It's not the shoes. Jackie Stiles's Portland Fire teammates have told her again and again that her loyalty to Cynthia Cooper-signature Nikes, model year 1997, is not the reason she has gone from the NCAA career-scoring leader (3,393 points) and darling of last spring's NCAA tournament to the top of an exceptional WNBA rookie class. The superannuated shoes aren't the reason she leads all first-year players in scoring average (16.2 points per game, sixth highest in the league through Sunday), three-point shooting (.450, also sixth highest) and three-pointers made (27, 10th in the league). Nor do they get credit for Stiles's being one of only two rookies selected for this week's All-Star Game in Orlando.
However, Jackie Stiles has her superstitions, and wearing the shoes that brung her is one she plans to stick with. So when an air pocket blew out on her last white pair of Coops (the WNBA requires shoes to be at least 50% white), she applied white polish to the black pair she had worn during Southwest Missouri State's unlikely run to the Final Four in March. Although those now-gray shoes passed muster with the WNBA, Stiles shelved them after a 65-63 loss to the Utah Starzz on July 8. (She scored 18 points but says she played badly.) In Minnesota two days later she wore new-model Nikes for the first half and the blown-out Coops for the second. Disaster! She scored only five points—"one of my worst games ever," she says—and the Lynx blew out Portland 73-52.
Which brings us to last Thursday's home game against the Houston Comets. Faced with the prospect of playing an entire game in an unfamiliar and potentially unlucky pair of kicks, Stiles was on the edge of despair—until she received a package from former SMS player Melody Howard, who had uncovered a fresh pair of red and white Coops, size 9. Although Stiles wasn't happy with her performance (19 points on 6-of-16 shooting) or that of her team (the Fire lost 71-57), she felt good about her footwear. "I'm going to make this pair last through the season," she says. "I don't want to even think about what I'll do next season."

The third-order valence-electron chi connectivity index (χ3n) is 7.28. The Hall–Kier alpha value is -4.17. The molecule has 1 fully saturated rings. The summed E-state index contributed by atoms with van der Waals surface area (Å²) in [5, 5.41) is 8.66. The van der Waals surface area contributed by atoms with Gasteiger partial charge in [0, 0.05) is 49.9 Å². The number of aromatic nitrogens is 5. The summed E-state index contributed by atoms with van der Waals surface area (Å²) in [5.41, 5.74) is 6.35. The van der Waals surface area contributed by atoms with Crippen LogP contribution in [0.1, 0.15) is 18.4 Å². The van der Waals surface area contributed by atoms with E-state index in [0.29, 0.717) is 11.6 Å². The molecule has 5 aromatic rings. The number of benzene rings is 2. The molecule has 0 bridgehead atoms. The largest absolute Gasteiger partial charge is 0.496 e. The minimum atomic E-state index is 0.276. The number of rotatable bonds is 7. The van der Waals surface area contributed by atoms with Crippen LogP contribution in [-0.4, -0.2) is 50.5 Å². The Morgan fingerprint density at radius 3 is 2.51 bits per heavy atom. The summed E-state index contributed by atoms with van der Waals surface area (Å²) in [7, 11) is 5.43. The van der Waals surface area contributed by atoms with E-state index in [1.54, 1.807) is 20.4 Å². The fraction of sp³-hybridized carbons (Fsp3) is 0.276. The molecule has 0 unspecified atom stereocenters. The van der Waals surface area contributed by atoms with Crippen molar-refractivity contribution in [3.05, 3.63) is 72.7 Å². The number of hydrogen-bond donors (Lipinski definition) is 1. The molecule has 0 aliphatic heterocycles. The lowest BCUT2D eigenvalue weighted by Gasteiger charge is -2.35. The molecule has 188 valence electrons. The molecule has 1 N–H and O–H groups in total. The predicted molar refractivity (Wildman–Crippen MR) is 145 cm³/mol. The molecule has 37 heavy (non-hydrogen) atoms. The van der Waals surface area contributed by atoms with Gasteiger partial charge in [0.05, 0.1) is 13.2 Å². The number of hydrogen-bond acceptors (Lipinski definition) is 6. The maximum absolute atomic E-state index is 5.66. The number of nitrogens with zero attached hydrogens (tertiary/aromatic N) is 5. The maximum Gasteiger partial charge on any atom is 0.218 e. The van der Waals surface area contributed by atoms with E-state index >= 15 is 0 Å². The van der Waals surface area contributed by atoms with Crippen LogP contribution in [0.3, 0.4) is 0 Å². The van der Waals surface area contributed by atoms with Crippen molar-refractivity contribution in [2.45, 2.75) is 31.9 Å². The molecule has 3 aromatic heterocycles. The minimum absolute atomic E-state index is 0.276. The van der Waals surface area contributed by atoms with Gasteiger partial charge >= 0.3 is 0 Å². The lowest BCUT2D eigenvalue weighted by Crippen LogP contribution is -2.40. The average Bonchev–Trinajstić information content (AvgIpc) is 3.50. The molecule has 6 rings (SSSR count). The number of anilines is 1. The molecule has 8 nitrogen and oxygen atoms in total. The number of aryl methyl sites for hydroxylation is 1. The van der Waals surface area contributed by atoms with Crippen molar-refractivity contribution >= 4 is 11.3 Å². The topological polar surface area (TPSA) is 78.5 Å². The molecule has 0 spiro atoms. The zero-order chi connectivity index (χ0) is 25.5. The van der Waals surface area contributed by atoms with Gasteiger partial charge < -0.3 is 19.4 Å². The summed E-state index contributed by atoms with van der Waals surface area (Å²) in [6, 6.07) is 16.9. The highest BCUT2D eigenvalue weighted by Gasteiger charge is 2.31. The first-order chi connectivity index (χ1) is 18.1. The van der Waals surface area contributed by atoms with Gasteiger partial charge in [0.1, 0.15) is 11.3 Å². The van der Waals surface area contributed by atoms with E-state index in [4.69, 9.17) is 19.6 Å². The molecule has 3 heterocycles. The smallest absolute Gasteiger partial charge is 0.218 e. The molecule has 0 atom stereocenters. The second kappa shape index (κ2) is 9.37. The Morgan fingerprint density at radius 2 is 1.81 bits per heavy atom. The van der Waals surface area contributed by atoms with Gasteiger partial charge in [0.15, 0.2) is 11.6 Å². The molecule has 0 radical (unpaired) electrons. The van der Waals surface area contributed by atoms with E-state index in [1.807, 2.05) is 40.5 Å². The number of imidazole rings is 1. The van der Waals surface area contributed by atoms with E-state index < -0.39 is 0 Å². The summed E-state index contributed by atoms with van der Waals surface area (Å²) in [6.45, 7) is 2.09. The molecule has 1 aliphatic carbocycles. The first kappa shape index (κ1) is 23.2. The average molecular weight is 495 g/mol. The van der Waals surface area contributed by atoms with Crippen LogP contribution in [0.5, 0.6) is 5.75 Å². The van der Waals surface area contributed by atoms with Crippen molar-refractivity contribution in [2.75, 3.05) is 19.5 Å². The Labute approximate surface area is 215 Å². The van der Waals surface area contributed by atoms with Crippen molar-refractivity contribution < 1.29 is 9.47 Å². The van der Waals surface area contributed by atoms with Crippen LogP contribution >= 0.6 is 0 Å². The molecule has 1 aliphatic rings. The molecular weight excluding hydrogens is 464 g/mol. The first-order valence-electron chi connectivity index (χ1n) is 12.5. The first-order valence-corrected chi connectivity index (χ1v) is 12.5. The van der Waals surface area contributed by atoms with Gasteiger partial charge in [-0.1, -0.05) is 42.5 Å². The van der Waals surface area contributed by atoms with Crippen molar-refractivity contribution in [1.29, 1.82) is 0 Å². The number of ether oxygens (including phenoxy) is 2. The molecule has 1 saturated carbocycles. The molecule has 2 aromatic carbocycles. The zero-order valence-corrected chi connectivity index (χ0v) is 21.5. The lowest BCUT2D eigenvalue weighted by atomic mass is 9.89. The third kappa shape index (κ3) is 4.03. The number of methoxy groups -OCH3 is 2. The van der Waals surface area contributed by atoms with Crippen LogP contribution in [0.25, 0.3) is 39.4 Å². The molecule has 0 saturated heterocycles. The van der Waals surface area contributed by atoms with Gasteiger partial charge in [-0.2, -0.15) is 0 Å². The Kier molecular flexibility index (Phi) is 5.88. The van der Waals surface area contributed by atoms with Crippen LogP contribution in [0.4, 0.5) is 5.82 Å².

Why think about next year when there's much to savor now? Thanks in large part to Stiles, Portland has transformed itself from an expansion team that last year finished 10-22 into a playoff contender that at week's end was 9-9 and in fourth place in the West. Stiles had led her team in scoring in 11 games and was named the WNBA Player of the Week for her play in a three-game stretch between June 25 and July 1, during which she averaged 22 points, 3.7 rebounds and four assists while shooting 53.7% from the field and 57.1% from the three-point arc. All concerns that the 5'8", 144-pounder from Claflin, Kans. (pop. 705), would turn out to be another Cindy Blodgett, the two-time NCAA scoring leader from Maine who has averaged 2.3 points since being picked sixth in the 1998 draft, have vanished. "I wondered if Jackie Stiles would be physical enough," says Houston coach Van Chancellor. "Well, she's plenty physical. Not many players have averaged 19 points against us. Certainly no rookie has."